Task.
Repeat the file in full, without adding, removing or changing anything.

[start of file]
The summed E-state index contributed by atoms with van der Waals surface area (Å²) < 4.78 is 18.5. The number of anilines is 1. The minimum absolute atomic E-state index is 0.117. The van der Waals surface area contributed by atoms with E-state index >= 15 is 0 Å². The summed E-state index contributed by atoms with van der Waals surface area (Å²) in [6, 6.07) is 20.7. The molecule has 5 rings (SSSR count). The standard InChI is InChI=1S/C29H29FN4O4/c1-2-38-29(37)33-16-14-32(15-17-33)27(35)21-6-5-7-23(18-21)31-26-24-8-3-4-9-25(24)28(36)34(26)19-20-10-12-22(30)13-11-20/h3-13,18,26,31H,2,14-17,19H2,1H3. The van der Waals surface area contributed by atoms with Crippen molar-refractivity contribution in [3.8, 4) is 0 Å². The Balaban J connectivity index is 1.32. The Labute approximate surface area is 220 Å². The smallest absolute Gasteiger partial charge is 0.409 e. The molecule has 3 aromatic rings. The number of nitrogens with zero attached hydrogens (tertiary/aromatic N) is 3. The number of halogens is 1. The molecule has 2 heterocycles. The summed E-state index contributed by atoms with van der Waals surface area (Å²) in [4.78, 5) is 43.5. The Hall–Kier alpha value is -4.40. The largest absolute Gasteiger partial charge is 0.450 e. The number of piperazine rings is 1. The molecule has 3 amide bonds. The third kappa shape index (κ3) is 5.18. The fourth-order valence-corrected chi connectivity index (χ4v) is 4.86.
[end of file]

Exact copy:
The summed E-state index contributed by atoms with van der Waals surface area (Å²) < 4.78 is 18.5. The number of anilines is 1. The minimum absolute atomic E-state index is 0.117. The van der Waals surface area contributed by atoms with E-state index >= 15 is 0 Å². The summed E-state index contributed by atoms with van der Waals surface area (Å²) in [6, 6.07) is 20.7. The molecule has 5 rings (SSSR count). The standard InChI is InChI=1S/C29H29FN4O4/c1-2-38-29(37)33-16-14-32(15-17-33)27(35)21-6-5-7-23(18-21)31-26-24-8-3-4-9-25(24)28(36)34(26)19-20-10-12-22(30)13-11-20/h3-13,18,26,31H,2,14-17,19H2,1H3. The van der Waals surface area contributed by atoms with Crippen molar-refractivity contribution in [3.8, 4) is 0 Å². The Balaban J connectivity index is 1.32. The Labute approximate surface area is 220 Å². The smallest absolute Gasteiger partial charge is 0.409 e. The molecule has 3 aromatic rings. The number of nitrogens with zero attached hydrogens (tertiary/aromatic N) is 3. The number of halogens is 1. The molecule has 2 heterocycles. The summed E-state index contributed by atoms with van der Waals surface area (Å²) in [4.78, 5) is 43.5. The Hall–Kier alpha value is -4.40. The largest absolute Gasteiger partial charge is 0.450 e. The number of piperazine rings is 1. The molecule has 3 amide bonds. The third kappa shape index (κ3) is 5.18. The fourth-order valence-corrected chi connectivity index (χ4v) is 4.86.